Postpartum psychosis will also happen suddenly, with little to no warning, making it important to know what some symptoms are. A mother with psychosis may have delusions and hallucinations. She will likely have a heightened sense of paranoia and suspicious feelings and will have constant mood swings.

When it comes to postpartum psychosis, 1 in 20 women diagnosed with it will try to harm themselves or their baby, pointing to how seriously it needs to be taken. If you, or a new mom you know, are feeling this way, it is important that help is getting immediately. Doctors who are presented with cases like this will often make a referral to a perinatal psychiatrist who will be able to help.

There Is No Shame

It is important to bring up the fact that postpartum mood disorders still carry a heavy weight of stigma and shame. This is one of the most common reasons why women do not reach out for help. According to Postpartum Progress, society has made women, and moms, feel like this is something that they should feel shame about. Becoming a mother should be nothing but a joyous time, and that if they are feeling this way, they must be “failing” at being a mom.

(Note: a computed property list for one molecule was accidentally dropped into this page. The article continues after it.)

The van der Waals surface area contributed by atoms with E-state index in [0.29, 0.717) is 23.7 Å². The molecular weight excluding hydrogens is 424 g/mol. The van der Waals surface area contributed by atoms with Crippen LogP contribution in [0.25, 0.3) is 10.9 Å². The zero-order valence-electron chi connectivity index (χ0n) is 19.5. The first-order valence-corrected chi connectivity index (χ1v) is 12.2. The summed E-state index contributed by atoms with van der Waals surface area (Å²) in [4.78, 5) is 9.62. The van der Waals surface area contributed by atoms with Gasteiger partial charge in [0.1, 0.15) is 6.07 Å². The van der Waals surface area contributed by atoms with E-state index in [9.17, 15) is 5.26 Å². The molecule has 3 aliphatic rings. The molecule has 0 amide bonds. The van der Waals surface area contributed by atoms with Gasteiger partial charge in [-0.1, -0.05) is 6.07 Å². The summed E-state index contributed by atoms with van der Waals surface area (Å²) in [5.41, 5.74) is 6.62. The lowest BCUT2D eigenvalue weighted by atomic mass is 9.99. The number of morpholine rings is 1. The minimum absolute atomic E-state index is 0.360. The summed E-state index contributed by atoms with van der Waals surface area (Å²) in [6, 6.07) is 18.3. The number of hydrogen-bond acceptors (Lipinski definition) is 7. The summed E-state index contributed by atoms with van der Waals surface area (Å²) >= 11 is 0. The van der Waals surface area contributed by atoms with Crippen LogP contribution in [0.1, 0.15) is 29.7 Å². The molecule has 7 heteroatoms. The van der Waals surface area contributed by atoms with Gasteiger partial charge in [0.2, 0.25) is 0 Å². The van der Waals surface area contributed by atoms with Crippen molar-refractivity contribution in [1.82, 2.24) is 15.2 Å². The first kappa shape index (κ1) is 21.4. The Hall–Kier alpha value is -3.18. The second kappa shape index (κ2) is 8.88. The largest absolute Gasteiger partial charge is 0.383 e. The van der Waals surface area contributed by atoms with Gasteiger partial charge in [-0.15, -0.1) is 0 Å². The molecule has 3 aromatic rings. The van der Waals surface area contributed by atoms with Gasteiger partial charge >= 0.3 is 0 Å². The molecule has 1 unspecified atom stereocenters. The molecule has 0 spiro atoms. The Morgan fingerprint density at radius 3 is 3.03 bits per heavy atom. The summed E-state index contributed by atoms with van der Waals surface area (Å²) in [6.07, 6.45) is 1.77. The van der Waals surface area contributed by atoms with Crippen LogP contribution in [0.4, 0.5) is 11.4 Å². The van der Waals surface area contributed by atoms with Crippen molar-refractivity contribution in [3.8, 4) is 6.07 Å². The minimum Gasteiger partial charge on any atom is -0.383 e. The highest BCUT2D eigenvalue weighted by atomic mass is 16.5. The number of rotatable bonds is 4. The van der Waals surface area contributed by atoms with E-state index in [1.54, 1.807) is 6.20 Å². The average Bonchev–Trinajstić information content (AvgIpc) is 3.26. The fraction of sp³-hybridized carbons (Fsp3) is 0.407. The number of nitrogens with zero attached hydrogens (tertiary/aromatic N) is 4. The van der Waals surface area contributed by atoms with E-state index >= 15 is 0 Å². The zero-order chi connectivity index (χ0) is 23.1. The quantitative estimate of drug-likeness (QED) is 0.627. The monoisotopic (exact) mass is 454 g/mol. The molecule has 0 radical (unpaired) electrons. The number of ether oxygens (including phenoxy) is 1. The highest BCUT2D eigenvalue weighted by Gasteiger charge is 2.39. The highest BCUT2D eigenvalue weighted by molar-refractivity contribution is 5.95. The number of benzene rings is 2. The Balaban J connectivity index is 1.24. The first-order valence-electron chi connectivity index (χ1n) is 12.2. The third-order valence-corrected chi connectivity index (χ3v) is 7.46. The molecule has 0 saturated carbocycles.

This is not true, and postpartum mood disorders are no different from physical disorders or challenges, and they need to be treated as such. It is important for a mom to get help if she needs it, she deserves to be happy and healthy and to enjoy motherhood.

Sources: Mayo Clinic, Healthline, What To Expect, WebMD, Postpartum Progress

Confronting PPD & ‘Baby Blues’ Can Make Your Bond With Your Baby Stronger

Read Next

About The Author

Leave a Comment